Oth­ers said the Scouts missed a chance to show lead­er­ship.

“This is not about them be­ing Repub­li­can or Demo­crat,” said An­thony Johndrow, who leads a rep­u­ta­tion ad­vi­sory firm. “This is about whether or not a guest speaker demon­strated their values — or the an­tithe­sis of it.”

Be­cause the Boy Scouts have such a well-known Scout Oath and Scout Law, he said, the lead­ers should be pre­pared to speak up when some­one vi­o­lates it.

“They have it lam­i­nated on badges and stuff,” he said of the group’s values, which call for Scouts to be “morally straight” and live by char­ac­ter traits such as be­ing “kind” and “rev­er­ent.”

“This should not have dinged their rep­u­ta­tion. This should have been an op­por­tu­nity to strengthen it,” he said.

Ef­fec­tive mea cul­pas, said Gabrielle Adams, a pro­fes­sor at the Lon­don Busi­ness School who stud­ies lead­er­ship, in­clude some­thing like, “I un­der­stand that what I did was wrong and prom­ise it won’t hap­pen again,” she said. “If peo­ple feel wronged, this won’t go far enough.”

While the Scouts’ sit­u­a­tion is ex­tra­or­di­nary — it’s hard to prom­ise that a pres­i­dent won’t go off­script again — they could have inched to­ward such a state­ment.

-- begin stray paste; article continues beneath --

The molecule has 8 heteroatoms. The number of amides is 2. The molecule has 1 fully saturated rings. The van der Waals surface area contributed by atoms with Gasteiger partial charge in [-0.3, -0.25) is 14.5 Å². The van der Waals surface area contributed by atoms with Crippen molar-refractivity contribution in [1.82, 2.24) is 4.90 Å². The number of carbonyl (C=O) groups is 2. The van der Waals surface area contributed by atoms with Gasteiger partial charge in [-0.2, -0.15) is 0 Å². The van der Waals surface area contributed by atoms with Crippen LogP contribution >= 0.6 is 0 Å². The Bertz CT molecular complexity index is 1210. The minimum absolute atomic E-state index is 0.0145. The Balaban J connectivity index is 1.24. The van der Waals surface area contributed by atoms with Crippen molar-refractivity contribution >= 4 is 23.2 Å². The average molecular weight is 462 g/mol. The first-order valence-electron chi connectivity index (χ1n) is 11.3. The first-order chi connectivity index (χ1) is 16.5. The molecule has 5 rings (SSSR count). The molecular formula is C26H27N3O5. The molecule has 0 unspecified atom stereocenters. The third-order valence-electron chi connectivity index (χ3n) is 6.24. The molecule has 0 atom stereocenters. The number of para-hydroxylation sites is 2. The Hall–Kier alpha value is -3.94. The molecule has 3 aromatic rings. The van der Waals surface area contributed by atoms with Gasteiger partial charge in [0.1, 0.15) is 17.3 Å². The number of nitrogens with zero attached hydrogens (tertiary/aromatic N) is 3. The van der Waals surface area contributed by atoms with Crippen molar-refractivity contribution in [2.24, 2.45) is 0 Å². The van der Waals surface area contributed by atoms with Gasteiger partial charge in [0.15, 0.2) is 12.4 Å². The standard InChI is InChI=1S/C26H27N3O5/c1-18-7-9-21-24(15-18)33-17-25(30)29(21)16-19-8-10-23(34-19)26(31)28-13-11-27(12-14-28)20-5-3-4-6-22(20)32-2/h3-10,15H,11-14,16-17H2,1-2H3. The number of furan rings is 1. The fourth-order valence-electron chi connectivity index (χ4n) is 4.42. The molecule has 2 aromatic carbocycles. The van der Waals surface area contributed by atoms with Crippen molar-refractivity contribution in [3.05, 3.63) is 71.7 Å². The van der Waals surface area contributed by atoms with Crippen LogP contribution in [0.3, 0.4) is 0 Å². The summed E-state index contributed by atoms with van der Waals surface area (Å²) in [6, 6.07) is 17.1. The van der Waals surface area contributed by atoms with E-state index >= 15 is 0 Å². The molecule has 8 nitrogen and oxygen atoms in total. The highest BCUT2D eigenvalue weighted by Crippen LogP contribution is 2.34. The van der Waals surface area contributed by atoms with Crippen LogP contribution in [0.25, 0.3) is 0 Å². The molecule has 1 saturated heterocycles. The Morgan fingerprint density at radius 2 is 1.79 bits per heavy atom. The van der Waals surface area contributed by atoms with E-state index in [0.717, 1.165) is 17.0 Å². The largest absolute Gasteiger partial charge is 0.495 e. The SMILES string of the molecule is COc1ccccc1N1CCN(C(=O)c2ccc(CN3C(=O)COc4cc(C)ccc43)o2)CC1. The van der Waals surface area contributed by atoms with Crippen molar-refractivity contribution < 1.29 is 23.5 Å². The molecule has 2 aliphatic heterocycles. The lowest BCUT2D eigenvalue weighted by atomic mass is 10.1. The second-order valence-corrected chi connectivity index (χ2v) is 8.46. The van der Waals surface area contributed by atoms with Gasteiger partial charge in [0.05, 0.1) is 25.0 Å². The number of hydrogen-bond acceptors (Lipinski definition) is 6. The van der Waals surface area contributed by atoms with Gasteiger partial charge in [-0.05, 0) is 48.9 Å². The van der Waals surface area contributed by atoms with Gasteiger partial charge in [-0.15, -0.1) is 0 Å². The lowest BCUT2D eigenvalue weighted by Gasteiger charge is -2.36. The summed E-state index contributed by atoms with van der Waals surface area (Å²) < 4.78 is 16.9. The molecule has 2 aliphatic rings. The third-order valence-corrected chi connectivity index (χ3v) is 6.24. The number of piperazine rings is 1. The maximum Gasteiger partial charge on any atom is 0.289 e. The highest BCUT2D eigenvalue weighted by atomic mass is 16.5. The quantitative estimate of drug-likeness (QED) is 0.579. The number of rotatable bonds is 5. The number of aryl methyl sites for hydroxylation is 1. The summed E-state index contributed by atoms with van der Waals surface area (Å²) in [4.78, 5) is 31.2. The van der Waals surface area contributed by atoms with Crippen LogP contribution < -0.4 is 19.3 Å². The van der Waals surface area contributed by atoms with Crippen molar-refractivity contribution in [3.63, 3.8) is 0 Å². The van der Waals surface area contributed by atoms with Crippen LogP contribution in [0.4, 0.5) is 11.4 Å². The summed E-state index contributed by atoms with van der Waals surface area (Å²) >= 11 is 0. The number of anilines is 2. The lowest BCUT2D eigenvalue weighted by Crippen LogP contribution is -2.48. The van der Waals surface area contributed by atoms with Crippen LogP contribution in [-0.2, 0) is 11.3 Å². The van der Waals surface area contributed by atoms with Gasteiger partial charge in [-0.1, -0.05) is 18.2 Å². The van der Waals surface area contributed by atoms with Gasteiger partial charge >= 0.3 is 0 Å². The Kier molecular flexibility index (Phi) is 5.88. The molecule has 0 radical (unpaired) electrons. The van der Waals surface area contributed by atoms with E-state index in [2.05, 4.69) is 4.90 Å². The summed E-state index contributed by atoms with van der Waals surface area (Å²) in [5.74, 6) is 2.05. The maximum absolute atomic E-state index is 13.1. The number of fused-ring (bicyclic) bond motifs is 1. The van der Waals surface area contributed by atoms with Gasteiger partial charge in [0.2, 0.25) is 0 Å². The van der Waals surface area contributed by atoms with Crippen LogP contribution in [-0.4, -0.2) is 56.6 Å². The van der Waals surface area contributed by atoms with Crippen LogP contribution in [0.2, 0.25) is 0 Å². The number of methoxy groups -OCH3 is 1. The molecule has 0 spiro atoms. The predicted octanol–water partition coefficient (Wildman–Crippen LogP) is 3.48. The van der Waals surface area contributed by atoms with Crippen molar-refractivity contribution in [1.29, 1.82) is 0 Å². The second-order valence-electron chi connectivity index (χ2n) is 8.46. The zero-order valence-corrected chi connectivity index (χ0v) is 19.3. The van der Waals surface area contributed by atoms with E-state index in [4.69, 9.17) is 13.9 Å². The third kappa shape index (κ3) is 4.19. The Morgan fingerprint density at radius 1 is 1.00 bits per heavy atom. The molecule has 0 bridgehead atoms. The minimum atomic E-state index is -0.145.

“They could have said, ‘We will be­gin im­me­di­ately look­ing at ways in which we can min­i­mize the risk of this hap­pen­ing in the fu­ture,’ ” Far­rell said. "

The Boy Scouts’ di­rec­tor of na­tional com­mu­ni­ca­tions, Effie De­li­markos, said in an in­ter­view that the phys­i­cal con­straints and lo­gis­tics of be­ing on-site at the Jam­boree in West Vir­ginia played a role in the tim­ing of its re­sponse, as did want­ing to re­ceive in­put on its re­sponse from coun­cils across the county.

De­li­markos said Sur­baugh’s let­ter high­lighted Scout values and other events from the Jam­boree. She also noted that “we apol­o­gized for what we could apol­o­gize for — we couldn’t con­trol what the pres­i­dent said.”

In a Trump pres­i­dency, Far­rell said, plenty of other or­ga­ni­za­tions will need to re­mem­ber the in­her­ent risks that come with this pres­i­dent as a speaker: “Any or­ga­ni­za­tion that’s go­ing to have Trump come speak needs to look at this.”

JABIN BOTSFORD/THE WASH­ING­TON POST

AT&T chief ex­ec­u­tive Ran­dall Stephen­son, left, also the Boy Scouts’ na­tional pres­i­dent, ad­dresses Pres­i­dent Trump in June.